Health related physical fitness in patients with complaints of hand, wrist, forearm and elbow (CANS).
Physical fitness with regards to patients with complaints of hand, wrist, forearm and/or elbow and its possible causes is still being explored. The aims of this study were to assess health-related physical fitness (HRPF) in these patients and then to compare HRPF with data from healthy people. They also wanted to explore whether HRPF had any relationship with symptom severity, upper limb function (ULF) and physical activity (PA).
Upper limb disorders, such as complaints of arm, neck and/or shoulder (CANS), occur frequently and may lead to pain and disability. CANS are musculoskeletal complaints of arm, neck and shoulder not caused by acute trauma or by any systemic disease. Therefore, these disorders can result in limitations in a variety of daily activities, such as work, hobbies and sports. To be able to carry out those daily activities, one has to be physically fit. Therefore the main aim of this study was to describe health-related physical fitness in patients with CANS. Followed by investigating the similarities and differences between the physical fitness levels of those with CANS and a healthy persons.
This cross-sectional study was performed in the Netherlands, between January 2016 and May 2017. All subjects gave written informed consent. Eligible subjects were outpatients visiting the department, aged ≥18 years and suffering from complaints of hand, wrist, forearm and/or elbow classified as CANS. Subjects did not need to receive treatment for CANS, nor were they excluded if they did.
During a single visit to the exercise laboratory of the department, measurements were taken to assess health-related physical fitness (cardiorespiratory fitness, muscular strength and body composition). Questionnaires to assess demographic, clinical and social characteristics, symptom severity and upper limb function and physical activity were filled out in the week prior to participants visiting the exercise laboratory.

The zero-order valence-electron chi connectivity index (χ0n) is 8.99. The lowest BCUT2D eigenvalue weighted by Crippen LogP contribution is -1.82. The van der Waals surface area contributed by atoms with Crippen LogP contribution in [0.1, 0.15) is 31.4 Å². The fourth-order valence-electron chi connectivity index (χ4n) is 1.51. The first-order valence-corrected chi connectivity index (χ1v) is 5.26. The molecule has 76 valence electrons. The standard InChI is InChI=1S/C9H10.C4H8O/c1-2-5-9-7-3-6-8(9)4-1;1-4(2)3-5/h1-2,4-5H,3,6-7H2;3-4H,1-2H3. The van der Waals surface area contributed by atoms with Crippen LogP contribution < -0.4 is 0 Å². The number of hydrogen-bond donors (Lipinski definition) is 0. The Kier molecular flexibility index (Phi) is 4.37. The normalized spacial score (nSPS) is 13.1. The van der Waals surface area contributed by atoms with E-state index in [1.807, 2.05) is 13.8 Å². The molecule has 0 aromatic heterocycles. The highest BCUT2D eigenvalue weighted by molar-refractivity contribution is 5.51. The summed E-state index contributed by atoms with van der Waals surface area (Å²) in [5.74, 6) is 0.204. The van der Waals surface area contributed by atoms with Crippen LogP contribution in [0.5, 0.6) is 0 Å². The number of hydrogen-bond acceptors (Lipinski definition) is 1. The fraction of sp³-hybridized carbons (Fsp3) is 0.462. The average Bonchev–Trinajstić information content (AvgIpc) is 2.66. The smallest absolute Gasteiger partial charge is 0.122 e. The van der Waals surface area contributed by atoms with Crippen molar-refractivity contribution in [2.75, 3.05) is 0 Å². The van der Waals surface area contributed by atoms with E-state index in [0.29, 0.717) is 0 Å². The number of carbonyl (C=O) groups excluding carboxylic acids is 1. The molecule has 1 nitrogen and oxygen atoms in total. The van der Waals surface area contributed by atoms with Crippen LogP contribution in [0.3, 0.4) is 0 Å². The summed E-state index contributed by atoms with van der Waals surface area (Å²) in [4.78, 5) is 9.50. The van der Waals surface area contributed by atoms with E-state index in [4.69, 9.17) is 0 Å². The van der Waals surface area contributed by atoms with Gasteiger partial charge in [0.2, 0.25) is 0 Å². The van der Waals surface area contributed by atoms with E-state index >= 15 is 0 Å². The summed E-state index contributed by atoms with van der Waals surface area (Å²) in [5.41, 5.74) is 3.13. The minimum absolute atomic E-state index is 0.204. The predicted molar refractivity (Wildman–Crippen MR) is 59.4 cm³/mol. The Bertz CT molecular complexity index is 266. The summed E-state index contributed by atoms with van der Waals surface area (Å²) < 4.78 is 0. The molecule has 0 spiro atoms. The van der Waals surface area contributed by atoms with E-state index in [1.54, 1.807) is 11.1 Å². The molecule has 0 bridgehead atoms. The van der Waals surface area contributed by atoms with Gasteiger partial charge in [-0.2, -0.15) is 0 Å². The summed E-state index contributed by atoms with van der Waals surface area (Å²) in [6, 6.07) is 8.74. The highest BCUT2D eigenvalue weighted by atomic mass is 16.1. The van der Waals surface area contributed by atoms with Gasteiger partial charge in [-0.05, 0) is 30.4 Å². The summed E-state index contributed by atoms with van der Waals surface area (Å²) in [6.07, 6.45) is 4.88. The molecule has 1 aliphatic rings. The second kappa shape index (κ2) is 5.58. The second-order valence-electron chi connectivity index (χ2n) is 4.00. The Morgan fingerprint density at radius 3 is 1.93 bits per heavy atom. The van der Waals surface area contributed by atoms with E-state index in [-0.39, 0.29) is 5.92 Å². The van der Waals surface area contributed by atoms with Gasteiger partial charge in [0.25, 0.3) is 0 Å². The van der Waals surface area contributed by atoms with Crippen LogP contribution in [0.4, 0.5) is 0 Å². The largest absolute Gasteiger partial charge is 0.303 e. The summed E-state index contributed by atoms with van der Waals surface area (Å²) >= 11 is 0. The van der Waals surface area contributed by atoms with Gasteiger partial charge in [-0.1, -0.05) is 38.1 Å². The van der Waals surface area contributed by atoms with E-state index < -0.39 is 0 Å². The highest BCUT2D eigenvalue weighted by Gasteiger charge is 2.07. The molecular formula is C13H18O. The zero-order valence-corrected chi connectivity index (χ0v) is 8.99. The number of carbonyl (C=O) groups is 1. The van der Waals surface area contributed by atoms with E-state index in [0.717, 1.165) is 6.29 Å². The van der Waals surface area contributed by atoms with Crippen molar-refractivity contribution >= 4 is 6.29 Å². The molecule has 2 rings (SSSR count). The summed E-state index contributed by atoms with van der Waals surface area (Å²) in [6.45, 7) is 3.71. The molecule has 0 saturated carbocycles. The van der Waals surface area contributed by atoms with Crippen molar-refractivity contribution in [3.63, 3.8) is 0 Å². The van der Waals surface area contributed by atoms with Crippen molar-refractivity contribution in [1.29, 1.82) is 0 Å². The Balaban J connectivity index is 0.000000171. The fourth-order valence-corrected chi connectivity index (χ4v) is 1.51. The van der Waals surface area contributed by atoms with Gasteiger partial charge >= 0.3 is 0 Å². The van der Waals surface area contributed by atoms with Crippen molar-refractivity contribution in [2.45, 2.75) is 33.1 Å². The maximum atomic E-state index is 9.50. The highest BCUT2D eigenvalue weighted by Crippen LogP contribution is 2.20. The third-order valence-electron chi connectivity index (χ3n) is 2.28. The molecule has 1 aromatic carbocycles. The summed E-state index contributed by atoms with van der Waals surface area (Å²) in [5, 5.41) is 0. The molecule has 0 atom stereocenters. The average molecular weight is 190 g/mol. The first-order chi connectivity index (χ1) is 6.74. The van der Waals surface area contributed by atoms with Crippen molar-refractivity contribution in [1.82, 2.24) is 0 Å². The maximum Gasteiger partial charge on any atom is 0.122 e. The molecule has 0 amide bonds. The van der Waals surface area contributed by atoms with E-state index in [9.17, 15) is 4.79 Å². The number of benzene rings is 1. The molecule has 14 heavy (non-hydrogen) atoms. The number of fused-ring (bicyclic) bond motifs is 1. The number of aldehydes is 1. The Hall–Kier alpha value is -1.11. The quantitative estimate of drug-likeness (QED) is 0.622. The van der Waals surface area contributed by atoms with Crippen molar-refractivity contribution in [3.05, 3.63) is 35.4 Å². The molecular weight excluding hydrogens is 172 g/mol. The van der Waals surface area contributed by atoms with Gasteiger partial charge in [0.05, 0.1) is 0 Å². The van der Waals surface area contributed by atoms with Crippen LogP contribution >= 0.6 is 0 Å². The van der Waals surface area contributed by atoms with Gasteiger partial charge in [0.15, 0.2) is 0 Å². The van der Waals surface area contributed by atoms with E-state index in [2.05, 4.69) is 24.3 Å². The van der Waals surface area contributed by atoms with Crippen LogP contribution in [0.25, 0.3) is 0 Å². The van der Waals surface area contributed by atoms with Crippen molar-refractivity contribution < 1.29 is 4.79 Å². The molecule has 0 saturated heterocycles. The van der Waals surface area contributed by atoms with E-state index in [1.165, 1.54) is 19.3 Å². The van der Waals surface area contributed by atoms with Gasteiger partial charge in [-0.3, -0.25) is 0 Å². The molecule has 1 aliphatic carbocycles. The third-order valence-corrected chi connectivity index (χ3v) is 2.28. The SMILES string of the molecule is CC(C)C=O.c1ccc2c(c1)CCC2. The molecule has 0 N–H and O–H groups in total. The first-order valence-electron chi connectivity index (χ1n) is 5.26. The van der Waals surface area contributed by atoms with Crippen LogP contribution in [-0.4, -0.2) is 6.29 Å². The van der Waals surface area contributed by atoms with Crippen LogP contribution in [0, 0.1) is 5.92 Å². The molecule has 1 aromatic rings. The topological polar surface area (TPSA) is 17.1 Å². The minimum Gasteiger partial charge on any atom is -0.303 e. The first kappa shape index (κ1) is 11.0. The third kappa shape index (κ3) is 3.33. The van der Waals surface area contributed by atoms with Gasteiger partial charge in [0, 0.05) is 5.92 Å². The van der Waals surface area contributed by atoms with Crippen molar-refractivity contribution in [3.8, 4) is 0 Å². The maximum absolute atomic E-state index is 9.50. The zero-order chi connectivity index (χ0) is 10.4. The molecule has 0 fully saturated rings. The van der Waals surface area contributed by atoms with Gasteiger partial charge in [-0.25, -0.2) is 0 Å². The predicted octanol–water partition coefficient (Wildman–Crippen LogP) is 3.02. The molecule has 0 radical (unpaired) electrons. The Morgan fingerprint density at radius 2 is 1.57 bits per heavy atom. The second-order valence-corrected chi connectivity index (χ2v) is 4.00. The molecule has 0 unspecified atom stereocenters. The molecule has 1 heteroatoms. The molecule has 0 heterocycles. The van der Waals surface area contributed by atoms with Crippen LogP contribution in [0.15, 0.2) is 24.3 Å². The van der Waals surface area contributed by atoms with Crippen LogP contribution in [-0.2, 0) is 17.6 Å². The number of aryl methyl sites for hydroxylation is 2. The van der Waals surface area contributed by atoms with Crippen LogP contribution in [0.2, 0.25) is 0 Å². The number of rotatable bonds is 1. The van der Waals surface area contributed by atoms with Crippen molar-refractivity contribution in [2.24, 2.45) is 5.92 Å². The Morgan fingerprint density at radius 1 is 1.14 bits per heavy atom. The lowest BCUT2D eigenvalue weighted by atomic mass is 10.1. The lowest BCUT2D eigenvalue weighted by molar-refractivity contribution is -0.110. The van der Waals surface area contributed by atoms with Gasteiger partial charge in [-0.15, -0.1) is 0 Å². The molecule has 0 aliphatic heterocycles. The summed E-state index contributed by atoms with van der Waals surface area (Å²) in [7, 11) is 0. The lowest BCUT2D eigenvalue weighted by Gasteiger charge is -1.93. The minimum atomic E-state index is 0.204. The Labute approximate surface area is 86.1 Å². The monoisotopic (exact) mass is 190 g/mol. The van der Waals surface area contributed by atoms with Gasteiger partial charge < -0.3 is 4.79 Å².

The data from this study show that cardiorespiratory fitness of this sample of patients with CANS was lower than reference values from healthy people, however, hand grip strength and body composition did not seem to differ from reference values. Cardiorespiratory fitness was positively correlated with physical activity. A higher BMI was correlated with greater disability, but most other relationships between health-related physical fitness and symptom severity and upper limb function were low or non-existent. One might interpret very cautiously that, in this sample, levels of cardiorespiratory fitness seem to be determined by physical activity and not by symptom severity nor upper limb function.
Even though the causal relationship is still unknown, interventions to improve physical activity such as the frequency one exercises, how long for and what intensity should be considered.
Suggestions for further research include repetition of a similar study in a larger sample, to explore changes in health-related physical fitness over the course of CANS (from onset to improvement) and to assess the effect of interventions aimed at improving health-related physical fitness (both on physical fitness itself as on symptom severity and upper limb function). The ability to engage in physical activity (eg, work and sports) and the actual duration and intensity there of might also be studied in greater detail.
What do you think of this research? This research concludes that cardiorespiratory fitness was better in people meeting national physical activity (PA) guidelines. Do you think you are reaching the recommended physical activity guidelines? If not, can you try and think of ways you could improve this? If you struggle with CANS, our gym community offers knowledge regarding health and fitness, and our personal trainers can provide workouts tailored specifically to you if you’re experiencing pain in your hands, wrists, forearms, and elbows. We also have in-house physios who you can book in with if you require further treatment.